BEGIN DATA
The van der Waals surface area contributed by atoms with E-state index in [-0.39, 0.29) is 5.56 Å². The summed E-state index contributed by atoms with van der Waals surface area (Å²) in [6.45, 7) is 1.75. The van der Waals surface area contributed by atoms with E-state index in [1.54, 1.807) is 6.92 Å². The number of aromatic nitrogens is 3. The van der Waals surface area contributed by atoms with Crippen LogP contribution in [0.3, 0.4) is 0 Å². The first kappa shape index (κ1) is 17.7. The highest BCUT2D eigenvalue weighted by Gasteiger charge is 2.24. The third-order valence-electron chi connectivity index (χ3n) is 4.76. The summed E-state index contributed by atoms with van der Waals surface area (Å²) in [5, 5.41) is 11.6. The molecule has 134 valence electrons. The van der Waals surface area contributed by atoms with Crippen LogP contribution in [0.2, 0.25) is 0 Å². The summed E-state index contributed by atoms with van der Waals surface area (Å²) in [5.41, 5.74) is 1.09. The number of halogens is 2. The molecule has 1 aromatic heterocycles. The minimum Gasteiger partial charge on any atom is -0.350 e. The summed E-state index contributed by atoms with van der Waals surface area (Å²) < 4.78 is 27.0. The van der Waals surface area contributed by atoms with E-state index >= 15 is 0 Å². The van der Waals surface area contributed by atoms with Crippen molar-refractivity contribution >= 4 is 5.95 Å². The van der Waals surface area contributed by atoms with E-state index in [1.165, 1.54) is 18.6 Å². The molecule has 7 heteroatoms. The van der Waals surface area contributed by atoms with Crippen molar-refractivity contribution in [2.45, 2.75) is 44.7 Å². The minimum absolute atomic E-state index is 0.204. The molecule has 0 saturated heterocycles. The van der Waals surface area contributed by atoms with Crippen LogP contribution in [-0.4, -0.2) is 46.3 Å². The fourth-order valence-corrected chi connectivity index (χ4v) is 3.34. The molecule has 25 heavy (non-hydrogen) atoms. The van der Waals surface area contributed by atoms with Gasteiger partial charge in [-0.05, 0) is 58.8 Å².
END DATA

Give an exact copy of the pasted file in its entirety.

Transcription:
The van der Waals surface area contributed by atoms with E-state index in [-0.39, 0.29) is 5.56 Å². The summed E-state index contributed by atoms with van der Waals surface area (Å²) in [6.45, 7) is 1.75. The van der Waals surface area contributed by atoms with E-state index in [1.54, 1.807) is 6.92 Å². The number of aromatic nitrogens is 3. The van der Waals surface area contributed by atoms with Crippen LogP contribution in [0.3, 0.4) is 0 Å². The first kappa shape index (κ1) is 17.7. The highest BCUT2D eigenvalue weighted by Gasteiger charge is 2.24. The third-order valence-electron chi connectivity index (χ3n) is 4.76. The summed E-state index contributed by atoms with van der Waals surface area (Å²) in [5, 5.41) is 11.6. The molecule has 134 valence electrons. The van der Waals surface area contributed by atoms with Crippen LogP contribution in [0.2, 0.25) is 0 Å². The summed E-state index contributed by atoms with van der Waals surface area (Å²) in [5.41, 5.74) is 1.09. The number of halogens is 2. The molecule has 1 aromatic heterocycles. The minimum Gasteiger partial charge on any atom is -0.350 e. The summed E-state index contributed by atoms with van der Waals surface area (Å²) < 4.78 is 27.0. The van der Waals surface area contributed by atoms with E-state index >= 15 is 0 Å². The van der Waals surface area contributed by atoms with Crippen molar-refractivity contribution >= 4 is 5.95 Å². The van der Waals surface area contributed by atoms with E-state index in [1.165, 1.54) is 18.6 Å². The molecule has 7 heteroatoms. The van der Waals surface area contributed by atoms with Crippen molar-refractivity contribution in [2.45, 2.75) is 44.7 Å². The minimum absolute atomic E-state index is 0.204. The molecule has 0 saturated heterocycles. The van der Waals surface area contributed by atoms with Crippen LogP contribution in [-0.4, -0.2) is 46.3 Å². The fourth-order valence-corrected chi connectivity index (χ4v) is 3.34. The molecule has 25 heavy (non-hydrogen) atoms. The van der Waals surface area contributed by atoms with Gasteiger partial charge in [-0.05, 0) is 58.8 Å².